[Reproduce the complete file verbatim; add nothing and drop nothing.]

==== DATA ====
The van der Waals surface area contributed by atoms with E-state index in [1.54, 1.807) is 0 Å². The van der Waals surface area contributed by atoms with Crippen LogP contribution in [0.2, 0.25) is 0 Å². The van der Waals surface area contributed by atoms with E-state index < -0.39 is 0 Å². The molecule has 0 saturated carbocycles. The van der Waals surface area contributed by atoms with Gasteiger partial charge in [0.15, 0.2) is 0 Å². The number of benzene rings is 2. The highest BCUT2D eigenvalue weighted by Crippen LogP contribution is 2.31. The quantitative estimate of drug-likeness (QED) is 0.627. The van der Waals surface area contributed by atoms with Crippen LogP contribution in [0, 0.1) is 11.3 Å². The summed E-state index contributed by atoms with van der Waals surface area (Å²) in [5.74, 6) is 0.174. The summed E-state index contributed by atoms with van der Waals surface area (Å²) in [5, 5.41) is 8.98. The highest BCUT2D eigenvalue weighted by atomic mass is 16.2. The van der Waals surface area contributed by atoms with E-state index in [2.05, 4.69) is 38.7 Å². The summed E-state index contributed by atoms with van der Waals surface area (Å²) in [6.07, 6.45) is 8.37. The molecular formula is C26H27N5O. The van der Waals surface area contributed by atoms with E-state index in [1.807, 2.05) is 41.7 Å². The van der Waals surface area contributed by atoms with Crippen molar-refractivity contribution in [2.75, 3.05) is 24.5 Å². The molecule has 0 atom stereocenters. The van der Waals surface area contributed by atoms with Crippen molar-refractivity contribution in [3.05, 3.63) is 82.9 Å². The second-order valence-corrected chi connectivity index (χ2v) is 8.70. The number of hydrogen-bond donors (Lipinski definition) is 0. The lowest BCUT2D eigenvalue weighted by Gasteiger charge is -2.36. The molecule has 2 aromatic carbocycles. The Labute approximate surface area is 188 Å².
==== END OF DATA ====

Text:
The van der Waals surface area contributed by atoms with E-state index in [1.54, 1.807) is 0 Å². The van der Waals surface area contributed by atoms with Crippen LogP contribution in [0.2, 0.25) is 0 Å². The van der Waals surface area contributed by atoms with E-state index < -0.39 is 0 Å². The molecule has 0 saturated carbocycles. The van der Waals surface area contributed by atoms with Gasteiger partial charge in [0.15, 0.2) is 0 Å². The number of benzene rings is 2. The highest BCUT2D eigenvalue weighted by Crippen LogP contribution is 2.31. The quantitative estimate of drug-likeness (QED) is 0.627. The van der Waals surface area contributed by atoms with Crippen LogP contribution in [0, 0.1) is 11.3 Å². The summed E-state index contributed by atoms with van der Waals surface area (Å²) in [5.74, 6) is 0.174. The summed E-state index contributed by atoms with van der Waals surface area (Å²) in [5, 5.41) is 8.98. The highest BCUT2D eigenvalue weighted by atomic mass is 16.2. The van der Waals surface area contributed by atoms with E-state index in [2.05, 4.69) is 38.7 Å². The summed E-state index contributed by atoms with van der Waals surface area (Å²) in [6.07, 6.45) is 8.37. The molecular formula is C26H27N5O. The van der Waals surface area contributed by atoms with E-state index in [1.807, 2.05) is 41.7 Å². The van der Waals surface area contributed by atoms with Crippen molar-refractivity contribution in [2.75, 3.05) is 24.5 Å². The molecule has 0 atom stereocenters. The van der Waals surface area contributed by atoms with Crippen molar-refractivity contribution in [3.05, 3.63) is 82.9 Å². The second-order valence-corrected chi connectivity index (χ2v) is 8.70. The number of hydrogen-bond donors (Lipinski definition) is 0. The lowest BCUT2D eigenvalue weighted by Gasteiger charge is -2.36. The molecule has 2 aromatic carbocycles. The Labute approximate surface area is 188 Å².